ceeds of the chase are uncertain, and, in lieu of depending on such a toilsome and precarious source of subsistence, he tries to domesticate animals; from a hunter he becomes a shepherd and herdsman-a transition that softens the rudeness of his nature, as well as guarantees him a more unfailing supply of food. His next advance in civilization is to agriculture. Flesh alone forms an unsatisfactory repast, and to obtain a supply of vegetable he must till the ground. With flocks and herds, and the produce of the soil, his hunger may be appeased: but this is only one of his wants; he requires variety of diet, of clothing, and lodging. To attain these he must become a manufacturer. He has now reached the last stage of improvement; he has triumphed over the evils that surrounded him, and acquired a power to minister to his desires, however varied and multiplied, that is only limited by his industry and intelligence.
An interest is felt in tracing the progress of society, analogous to that felt in reverting to the days of childhood. It is the season of hope, of trial, and enterprise. Whether mankind have really advanced in the order I have indicated, can only be matter of conjecture. Nations that grow up in the natural way can, no more than individuals, describe the first stages of existence. One writer (Torrens's Essay on the Production of Wealth, p. 83) thinks, that manufacturing preceded agricultural iudustry; as neither the chase, pasturage, nor husbandry could begin, without the previous contrivance of some implement
adapted to the pursuit. It is, however, an inquiry more suited to poetry than science. History shows, that new communities have been mostly propagated by slips or grafts from parent states, and started on their course with all the social advantages of the mother country from which they had emigrated. In this manner, the ancient Greek colonies spread over Italy and Asia Minor, and the republics of 'North and South America have been founded. To return to our subject.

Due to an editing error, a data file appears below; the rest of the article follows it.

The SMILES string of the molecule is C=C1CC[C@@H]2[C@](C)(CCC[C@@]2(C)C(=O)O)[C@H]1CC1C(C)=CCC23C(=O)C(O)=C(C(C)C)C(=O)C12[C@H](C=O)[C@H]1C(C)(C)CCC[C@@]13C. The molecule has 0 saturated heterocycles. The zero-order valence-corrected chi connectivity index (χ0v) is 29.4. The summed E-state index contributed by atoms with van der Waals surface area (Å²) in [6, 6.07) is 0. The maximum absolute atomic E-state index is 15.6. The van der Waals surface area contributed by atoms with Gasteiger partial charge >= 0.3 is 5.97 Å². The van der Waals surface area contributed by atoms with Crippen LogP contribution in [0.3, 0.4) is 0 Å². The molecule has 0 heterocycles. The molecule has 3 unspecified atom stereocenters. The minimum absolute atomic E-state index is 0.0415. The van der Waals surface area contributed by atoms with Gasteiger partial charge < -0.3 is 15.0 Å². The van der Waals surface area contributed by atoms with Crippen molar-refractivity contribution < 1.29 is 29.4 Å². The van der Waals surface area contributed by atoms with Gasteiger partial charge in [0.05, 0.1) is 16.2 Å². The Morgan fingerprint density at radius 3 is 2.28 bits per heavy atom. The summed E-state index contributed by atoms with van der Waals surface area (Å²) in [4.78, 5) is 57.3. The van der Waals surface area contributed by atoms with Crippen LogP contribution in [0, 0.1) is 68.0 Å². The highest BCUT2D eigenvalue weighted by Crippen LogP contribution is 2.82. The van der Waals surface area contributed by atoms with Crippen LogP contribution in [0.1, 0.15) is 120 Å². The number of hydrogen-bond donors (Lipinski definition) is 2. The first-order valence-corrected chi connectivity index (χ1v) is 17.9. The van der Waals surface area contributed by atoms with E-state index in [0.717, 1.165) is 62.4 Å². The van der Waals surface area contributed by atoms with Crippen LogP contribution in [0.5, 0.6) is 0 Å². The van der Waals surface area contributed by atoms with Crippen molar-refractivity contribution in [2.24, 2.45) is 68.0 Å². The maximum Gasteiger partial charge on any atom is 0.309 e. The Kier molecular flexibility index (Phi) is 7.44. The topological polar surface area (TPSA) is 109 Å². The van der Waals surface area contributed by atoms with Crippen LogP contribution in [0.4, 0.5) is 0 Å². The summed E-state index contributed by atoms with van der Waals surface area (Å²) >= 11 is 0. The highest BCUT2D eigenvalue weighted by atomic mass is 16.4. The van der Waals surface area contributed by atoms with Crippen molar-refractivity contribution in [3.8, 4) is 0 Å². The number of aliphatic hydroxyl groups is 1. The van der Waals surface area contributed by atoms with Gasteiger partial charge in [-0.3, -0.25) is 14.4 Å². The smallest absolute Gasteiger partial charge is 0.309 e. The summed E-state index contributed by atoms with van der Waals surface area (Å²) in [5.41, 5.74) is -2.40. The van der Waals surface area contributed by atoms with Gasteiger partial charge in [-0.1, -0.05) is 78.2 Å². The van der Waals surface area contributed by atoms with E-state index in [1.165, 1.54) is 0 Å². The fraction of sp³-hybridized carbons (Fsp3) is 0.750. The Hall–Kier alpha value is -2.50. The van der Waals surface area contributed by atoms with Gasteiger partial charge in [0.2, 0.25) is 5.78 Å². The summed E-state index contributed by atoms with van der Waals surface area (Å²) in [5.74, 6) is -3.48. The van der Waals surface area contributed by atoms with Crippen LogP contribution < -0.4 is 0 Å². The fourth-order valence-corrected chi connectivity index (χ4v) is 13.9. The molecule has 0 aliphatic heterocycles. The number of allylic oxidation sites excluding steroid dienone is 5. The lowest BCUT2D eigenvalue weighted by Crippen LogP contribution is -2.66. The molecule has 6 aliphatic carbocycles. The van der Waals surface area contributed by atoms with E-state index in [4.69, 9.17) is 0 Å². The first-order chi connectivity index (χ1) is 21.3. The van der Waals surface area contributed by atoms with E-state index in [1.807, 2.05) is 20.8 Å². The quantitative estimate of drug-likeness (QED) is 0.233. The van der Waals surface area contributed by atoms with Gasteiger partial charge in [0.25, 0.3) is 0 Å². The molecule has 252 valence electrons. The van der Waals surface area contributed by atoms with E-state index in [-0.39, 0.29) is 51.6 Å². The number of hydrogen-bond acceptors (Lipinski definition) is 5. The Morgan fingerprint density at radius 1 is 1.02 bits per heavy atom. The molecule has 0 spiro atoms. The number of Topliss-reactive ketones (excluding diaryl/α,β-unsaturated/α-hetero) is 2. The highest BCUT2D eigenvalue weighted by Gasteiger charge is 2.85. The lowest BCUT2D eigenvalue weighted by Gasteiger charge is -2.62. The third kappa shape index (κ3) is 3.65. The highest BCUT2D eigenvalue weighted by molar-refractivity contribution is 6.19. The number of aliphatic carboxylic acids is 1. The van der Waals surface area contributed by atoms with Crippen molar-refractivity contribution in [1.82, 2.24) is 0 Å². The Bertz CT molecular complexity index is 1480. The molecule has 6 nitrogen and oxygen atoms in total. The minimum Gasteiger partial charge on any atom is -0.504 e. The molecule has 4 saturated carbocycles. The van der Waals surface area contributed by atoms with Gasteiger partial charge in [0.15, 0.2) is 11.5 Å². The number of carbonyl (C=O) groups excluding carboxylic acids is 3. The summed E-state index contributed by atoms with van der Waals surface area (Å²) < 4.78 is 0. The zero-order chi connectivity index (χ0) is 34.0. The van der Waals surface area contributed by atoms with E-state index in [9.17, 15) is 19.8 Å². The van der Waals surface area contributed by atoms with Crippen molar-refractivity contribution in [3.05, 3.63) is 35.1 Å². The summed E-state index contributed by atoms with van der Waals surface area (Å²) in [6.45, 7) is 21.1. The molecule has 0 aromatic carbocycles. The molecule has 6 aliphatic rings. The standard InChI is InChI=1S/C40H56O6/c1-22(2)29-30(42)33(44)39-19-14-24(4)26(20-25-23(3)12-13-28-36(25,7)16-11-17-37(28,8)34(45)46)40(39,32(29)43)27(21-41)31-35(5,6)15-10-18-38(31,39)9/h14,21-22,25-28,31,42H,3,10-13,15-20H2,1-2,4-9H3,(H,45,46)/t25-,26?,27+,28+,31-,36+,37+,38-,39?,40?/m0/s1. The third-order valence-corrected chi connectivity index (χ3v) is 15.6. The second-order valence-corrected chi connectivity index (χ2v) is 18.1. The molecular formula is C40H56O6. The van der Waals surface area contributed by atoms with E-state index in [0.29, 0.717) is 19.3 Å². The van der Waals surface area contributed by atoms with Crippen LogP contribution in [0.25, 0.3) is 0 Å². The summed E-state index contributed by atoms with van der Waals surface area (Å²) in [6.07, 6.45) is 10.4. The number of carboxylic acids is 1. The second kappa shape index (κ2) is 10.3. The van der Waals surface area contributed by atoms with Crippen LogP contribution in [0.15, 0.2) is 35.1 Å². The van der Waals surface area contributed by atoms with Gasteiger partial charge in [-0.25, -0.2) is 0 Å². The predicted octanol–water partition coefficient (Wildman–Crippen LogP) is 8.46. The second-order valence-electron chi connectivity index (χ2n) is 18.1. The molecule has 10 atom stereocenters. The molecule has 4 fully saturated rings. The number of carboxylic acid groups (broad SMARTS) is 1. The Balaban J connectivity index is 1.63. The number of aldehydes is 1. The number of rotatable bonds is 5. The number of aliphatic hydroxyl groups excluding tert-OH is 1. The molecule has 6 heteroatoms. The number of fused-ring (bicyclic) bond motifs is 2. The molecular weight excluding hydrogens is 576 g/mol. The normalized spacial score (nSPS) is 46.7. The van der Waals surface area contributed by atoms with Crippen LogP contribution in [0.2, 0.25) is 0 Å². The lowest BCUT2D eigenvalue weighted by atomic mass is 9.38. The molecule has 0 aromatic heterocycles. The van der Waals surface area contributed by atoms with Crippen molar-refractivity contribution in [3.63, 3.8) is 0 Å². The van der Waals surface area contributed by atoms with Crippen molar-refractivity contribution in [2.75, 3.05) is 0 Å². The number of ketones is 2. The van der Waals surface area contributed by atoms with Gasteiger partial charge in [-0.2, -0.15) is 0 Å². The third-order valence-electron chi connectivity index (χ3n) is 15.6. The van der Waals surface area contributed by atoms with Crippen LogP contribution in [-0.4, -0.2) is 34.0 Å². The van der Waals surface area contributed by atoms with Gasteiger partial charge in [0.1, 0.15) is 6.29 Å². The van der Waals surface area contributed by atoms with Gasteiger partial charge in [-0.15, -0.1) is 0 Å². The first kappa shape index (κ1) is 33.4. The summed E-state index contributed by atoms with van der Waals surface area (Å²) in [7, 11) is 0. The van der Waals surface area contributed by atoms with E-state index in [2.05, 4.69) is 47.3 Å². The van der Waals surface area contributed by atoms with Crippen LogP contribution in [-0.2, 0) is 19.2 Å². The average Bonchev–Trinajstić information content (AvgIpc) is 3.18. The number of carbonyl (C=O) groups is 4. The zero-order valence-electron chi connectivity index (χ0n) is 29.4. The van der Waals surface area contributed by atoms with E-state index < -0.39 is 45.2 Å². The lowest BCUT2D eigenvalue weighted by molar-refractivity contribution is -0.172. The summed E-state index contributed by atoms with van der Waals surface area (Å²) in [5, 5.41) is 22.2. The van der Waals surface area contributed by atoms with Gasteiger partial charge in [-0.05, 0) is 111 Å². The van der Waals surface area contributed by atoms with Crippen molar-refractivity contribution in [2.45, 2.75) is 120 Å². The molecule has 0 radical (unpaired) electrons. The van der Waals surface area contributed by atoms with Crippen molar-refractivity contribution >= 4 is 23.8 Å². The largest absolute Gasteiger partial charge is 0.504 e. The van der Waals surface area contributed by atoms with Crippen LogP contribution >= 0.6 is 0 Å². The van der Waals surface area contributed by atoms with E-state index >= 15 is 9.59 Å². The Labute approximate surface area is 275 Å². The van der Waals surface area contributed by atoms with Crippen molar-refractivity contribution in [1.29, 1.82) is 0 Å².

Although labour is the great architect of our enjoyments and conveniences in diet, dress, and habitation, it is not a creator of them; like a skilful chemist or artist, it only separates, fashions, and combines, and does not add a particle to the matter of the world previously existing. Nature is the great capitalist, that, from the beginning of time, has furnished the raw material on which industry has been exercised.
The culture of the human mind keeps pace with the culture of the material products, by which it is surrounded. When the earth has been reclaimed by industry, it ceases to be an appropriate domain for savage life; it requires an occupant whose passions have been softened down, and reason cultivated. Man uncivilized, and the earth uncultivated, are in their infancy; what labour effects for one, education accomplishes for the other.
So omnipotent is labour, that it is considered by political economists, to be the only source of wealth; or of those riches which, apart from the spontaneous